In some embodiments, metadata plane 216 may also include a container metadata store 264 that stores information about logical data containers such as container ownership, policies, usage and the like. Such information may be used, for example, by front end 208 services, to perform authorization, metering, accounting and the like. In various embodiments, container metadata store 264 may be implemented by a NoSQL data management system, such as a key-value data store, a RDBMS or any other data storage system.

As described herein, in various embodiments, the archival data storage system 206 described herein is implemented to be efficient and scalable. For example, in an embodiment, batch processing and request coalescing is used at various stages (e.g., front end request handling, control plane job request handling, data plane data request handling) to improve efficiency. For another example, in an embodiment, processing of metadata such as jobs, requests and the like are partitioned so as to facilitate parallel processing of the partitions by multiple instances of services.

In an embodiment, data elements stored in the archival data storage system (such as data components, volumes, described below) are self-describing so as to avoid the need for a global index data structure. For example, in an embodiment, data objects stored in the system may be addressable by data object identifiers that encode storage location information. For another example, in an embodiment, volumes may store information about which data objects are stored in the volume and storage nodes and devices storing such volumes may collectively report their inventory and hardware information to provide a global view of the data stored in the system (such as evidenced by information stored in storage node registrar store 250). In such an embodiment, the global view is provided for efficiency only and not required to locate data stored in the system.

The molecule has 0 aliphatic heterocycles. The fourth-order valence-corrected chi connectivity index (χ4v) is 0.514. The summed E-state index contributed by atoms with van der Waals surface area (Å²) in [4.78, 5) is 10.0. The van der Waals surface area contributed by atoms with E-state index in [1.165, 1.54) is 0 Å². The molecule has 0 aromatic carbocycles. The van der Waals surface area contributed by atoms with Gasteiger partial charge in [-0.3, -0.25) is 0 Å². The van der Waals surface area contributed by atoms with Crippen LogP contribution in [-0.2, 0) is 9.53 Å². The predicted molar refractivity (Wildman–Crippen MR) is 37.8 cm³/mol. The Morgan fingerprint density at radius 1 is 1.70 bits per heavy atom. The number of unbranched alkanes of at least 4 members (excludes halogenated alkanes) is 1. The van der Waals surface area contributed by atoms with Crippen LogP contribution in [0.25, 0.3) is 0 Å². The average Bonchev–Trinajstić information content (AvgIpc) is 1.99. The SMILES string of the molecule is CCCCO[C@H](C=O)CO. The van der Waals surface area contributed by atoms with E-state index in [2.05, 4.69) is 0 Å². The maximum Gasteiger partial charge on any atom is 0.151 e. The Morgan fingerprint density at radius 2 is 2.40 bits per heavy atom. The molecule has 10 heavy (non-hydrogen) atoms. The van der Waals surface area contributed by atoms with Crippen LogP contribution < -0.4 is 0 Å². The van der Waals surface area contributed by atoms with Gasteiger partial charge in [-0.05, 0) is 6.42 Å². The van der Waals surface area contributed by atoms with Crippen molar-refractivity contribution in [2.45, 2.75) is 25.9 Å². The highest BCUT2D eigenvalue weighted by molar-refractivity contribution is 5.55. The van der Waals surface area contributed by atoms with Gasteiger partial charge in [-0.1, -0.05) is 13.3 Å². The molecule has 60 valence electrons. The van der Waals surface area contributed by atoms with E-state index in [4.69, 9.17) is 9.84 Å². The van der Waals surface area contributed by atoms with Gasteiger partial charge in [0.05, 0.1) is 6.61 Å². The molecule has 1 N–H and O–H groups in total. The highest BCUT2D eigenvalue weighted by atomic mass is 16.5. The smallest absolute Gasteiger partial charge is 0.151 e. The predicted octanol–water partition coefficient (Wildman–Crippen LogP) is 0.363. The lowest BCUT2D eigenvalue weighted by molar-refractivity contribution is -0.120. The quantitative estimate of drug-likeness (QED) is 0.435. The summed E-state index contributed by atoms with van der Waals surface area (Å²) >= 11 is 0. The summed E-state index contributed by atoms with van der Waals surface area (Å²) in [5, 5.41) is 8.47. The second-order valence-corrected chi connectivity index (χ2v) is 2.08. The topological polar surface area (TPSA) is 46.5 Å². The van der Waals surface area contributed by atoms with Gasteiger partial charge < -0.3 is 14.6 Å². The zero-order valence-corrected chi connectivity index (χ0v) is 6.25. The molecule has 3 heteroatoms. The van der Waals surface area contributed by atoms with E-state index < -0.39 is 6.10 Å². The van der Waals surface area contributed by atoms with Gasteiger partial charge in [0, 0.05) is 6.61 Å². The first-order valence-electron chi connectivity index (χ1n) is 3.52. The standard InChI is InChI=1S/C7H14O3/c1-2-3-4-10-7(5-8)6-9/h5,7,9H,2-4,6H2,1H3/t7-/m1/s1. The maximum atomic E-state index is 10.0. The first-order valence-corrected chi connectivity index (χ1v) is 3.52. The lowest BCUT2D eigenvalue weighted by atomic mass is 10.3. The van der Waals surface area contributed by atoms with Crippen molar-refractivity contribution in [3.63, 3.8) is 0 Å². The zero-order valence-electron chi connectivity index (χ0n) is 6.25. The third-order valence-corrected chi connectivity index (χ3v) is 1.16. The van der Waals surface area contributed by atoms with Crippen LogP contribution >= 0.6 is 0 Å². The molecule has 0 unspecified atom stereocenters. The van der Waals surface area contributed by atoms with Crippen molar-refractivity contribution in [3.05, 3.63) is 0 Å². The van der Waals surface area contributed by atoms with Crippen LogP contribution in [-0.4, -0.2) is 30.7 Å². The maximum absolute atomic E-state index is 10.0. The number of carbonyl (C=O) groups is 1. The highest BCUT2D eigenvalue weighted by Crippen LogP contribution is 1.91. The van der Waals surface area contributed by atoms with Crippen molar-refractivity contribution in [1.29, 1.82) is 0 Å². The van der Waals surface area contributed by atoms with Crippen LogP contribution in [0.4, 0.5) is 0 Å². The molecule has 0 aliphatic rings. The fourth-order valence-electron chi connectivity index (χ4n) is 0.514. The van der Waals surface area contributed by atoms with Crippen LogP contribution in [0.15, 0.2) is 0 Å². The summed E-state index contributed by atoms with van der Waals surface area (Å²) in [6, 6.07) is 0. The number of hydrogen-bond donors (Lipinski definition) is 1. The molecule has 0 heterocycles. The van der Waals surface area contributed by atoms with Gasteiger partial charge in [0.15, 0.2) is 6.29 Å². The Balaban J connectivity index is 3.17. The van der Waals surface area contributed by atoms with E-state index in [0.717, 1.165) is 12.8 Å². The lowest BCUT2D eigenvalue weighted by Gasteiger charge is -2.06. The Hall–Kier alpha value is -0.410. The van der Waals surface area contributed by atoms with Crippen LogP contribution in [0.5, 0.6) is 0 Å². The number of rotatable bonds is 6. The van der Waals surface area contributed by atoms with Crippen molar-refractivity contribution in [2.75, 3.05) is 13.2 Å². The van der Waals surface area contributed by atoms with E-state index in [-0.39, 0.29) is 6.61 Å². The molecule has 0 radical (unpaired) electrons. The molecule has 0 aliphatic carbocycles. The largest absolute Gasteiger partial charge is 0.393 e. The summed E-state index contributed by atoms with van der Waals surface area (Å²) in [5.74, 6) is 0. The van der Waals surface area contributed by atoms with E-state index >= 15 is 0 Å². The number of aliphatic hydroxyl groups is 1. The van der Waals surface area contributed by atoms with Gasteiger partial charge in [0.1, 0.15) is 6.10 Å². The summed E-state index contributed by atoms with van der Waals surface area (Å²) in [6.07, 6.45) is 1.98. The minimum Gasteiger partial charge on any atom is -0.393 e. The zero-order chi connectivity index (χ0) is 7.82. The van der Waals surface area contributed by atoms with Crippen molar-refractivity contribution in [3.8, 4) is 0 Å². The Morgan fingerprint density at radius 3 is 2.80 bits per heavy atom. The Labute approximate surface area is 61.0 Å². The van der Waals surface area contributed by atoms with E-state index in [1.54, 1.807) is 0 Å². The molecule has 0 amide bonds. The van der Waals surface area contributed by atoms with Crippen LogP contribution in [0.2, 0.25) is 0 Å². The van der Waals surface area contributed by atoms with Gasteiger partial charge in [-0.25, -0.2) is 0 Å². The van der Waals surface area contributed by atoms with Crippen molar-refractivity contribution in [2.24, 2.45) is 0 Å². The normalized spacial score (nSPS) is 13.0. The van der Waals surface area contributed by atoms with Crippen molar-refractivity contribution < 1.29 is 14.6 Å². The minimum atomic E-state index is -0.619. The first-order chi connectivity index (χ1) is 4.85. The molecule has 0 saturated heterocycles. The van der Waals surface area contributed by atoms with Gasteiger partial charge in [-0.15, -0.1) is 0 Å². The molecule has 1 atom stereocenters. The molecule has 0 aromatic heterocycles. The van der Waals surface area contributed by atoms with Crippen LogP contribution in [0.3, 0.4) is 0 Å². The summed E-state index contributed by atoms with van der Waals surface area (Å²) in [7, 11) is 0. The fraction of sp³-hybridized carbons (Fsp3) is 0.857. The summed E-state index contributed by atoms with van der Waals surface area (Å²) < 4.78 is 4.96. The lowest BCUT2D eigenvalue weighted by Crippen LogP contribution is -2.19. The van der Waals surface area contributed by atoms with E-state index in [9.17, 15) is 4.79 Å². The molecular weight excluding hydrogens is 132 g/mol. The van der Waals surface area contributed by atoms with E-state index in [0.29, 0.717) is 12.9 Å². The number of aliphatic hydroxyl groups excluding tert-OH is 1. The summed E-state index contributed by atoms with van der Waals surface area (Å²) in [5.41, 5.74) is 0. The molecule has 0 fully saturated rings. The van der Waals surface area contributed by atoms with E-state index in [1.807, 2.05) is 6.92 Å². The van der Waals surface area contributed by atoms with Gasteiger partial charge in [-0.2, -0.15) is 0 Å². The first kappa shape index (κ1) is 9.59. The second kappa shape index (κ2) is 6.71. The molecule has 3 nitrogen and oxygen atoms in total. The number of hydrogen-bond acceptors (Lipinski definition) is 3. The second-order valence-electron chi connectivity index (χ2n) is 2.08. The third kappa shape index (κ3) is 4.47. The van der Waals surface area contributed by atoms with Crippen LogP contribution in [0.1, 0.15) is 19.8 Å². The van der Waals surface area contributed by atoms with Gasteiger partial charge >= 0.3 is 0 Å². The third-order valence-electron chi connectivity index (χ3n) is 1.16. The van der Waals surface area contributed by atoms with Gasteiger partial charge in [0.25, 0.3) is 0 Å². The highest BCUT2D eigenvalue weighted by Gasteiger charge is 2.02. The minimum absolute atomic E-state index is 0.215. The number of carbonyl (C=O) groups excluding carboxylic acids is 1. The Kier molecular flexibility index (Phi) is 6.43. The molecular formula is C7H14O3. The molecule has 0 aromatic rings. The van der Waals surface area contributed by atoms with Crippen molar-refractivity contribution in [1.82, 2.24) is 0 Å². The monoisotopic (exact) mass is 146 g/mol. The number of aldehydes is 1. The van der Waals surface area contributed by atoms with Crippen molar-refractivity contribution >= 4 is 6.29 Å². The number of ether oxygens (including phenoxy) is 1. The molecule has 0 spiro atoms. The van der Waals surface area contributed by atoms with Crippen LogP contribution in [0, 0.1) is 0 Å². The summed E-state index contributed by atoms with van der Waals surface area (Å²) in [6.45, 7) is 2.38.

In various embodiments, the archival data storage system described herein is implemented to improve data reliability and durability. For example, in an embodiment, a data object is redundantly encoded into a plurality of data components and stored across different data storage entities to provide fault tolerance. For another example, in an embodiment, data elements have multiple levels of integrity checks. In an embodiment, parent/child relations always have additional information to ensure full referential integrity. For example, in an embodiment, bulk data transmission and storage paths are protected by having the initiator pre-calculate the digest on the data before transmission and subsequently supply the digest with the data to a receiver. The receiver of the data transmission is responsible for recalculation, comparing and then acknowledging to the sender that includes the recalculated the digest. Such data integrity checks may be implemented, for example, by front end services, transient data storage services, data plane storage entities and the like described above.